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Die and Wafer-Level Hermetic Sealing for MEMS Applications

[+] Author Affiliations
Abiodun A. Fasoro, Praveen Pandojirao-S., Dan O. Popa, Harry E. Stephanou, Dereje A. Agonafer

University of Texas - Arlington, Arlington, TX

Paper No. IPACK2007-33850, pp. 67-72; 6 pages
  • ASME 2007 InterPACK Conference collocated with the ASME/JSME 2007 Thermal Engineering Heat Transfer Summer Conference
  • ASME 2007 InterPACK Conference, Volume 1
  • Vancouver, British Columbia, Canada, July 8–12, 2007
  • Conference Sponsors: Electronic and Photonic Packaging Division
  • ISBN: 0-7918-4277-0 | eISBN: 0-7918-3801-3
  • Copyright © 2007 by ASME


Two of the primary causes of MEMS failure are stiction of the moving microparts due to moisture from environment and particulate contamination due to the degradation of organic materials. The use of getters such as sputtered Ti and Ba to maintain a moisture free environment within the MEMS package has been proposed and is well documented. Though getters ensure a moisture free environment within the package, they do not ensure hermeticity over long periods of time. Hermetic packaging is sometimes desirable for MEMS and optical MEMS (especially those that require long shelf lives) in order to guarantee operational reliability. This paper presents a hermetic fluxless die and wafer-level sealing process with adequate bond strength, assessed using the MIL-STD-883E standard. The hermetic sealing process is achieved via 80%Au-20%Sn eutectic solder rectangular seal rings deposited around the top die perimeter via evaporation and sputtering. We chose 80%Au-20%Sn eutectic solder for sealing because of its high resistance to surface oxide film formation as a result of its high gold content thereby eliminating the use of organic materials such as flux, and at the same time, providing hermetic seal at the die bond interface. The paper also discusses the use of linear regression analysis in packaging process development for our devices. The focus here is identifying process variables that significantly affect the process using as few packaged MEMS samples as available for reliability testing due to their high cost. The process parameters investigated in this paper apply to the shear strength of the resulting die stack, and include the applied bonding pressure, the maximum reflow temperature and the dwell time at the maximum reflow temperature. Conclusions are drawn based on experimental measurements conducted at the Texas Microfactory™ at UT Arlington, and at the Bennington Microtechnology Center (BMC) in Vermont, USA.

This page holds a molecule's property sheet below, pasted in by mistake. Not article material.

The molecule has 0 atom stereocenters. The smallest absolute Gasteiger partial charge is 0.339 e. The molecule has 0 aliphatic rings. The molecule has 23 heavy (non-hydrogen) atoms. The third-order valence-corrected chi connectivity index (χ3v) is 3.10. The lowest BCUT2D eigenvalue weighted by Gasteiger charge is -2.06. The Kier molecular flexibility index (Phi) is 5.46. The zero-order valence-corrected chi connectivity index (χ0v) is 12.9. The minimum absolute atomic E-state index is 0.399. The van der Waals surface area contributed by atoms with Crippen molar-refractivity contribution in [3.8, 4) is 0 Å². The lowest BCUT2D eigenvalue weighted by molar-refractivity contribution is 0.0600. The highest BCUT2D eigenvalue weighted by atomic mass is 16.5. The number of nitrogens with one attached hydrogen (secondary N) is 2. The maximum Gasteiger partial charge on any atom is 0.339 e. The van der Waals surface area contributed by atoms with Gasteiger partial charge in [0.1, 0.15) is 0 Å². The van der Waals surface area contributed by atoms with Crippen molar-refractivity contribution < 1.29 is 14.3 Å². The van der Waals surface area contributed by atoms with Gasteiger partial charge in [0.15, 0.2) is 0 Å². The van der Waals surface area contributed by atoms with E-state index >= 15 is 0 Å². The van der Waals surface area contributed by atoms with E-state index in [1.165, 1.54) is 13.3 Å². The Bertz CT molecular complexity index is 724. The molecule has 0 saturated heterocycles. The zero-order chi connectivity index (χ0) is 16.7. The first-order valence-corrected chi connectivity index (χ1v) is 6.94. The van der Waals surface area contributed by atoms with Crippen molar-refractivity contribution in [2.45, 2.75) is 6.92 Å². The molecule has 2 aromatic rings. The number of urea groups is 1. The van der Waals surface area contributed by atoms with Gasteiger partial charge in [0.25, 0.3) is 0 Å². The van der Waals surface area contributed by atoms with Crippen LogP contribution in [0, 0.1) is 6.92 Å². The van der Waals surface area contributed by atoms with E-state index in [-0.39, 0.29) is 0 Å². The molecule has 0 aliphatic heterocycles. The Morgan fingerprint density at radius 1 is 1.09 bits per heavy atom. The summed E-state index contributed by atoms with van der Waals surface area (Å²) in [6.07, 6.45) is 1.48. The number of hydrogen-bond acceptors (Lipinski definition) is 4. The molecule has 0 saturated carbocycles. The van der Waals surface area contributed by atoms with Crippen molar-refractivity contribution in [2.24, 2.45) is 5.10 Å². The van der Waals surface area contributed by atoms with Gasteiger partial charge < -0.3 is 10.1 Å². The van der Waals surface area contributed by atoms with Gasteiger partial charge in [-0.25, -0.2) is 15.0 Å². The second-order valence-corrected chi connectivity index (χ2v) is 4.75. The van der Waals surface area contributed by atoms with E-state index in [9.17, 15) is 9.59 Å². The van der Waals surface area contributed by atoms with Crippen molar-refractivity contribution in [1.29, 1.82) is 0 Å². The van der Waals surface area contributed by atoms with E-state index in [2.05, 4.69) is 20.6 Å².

Copyright © 2007 by ASME



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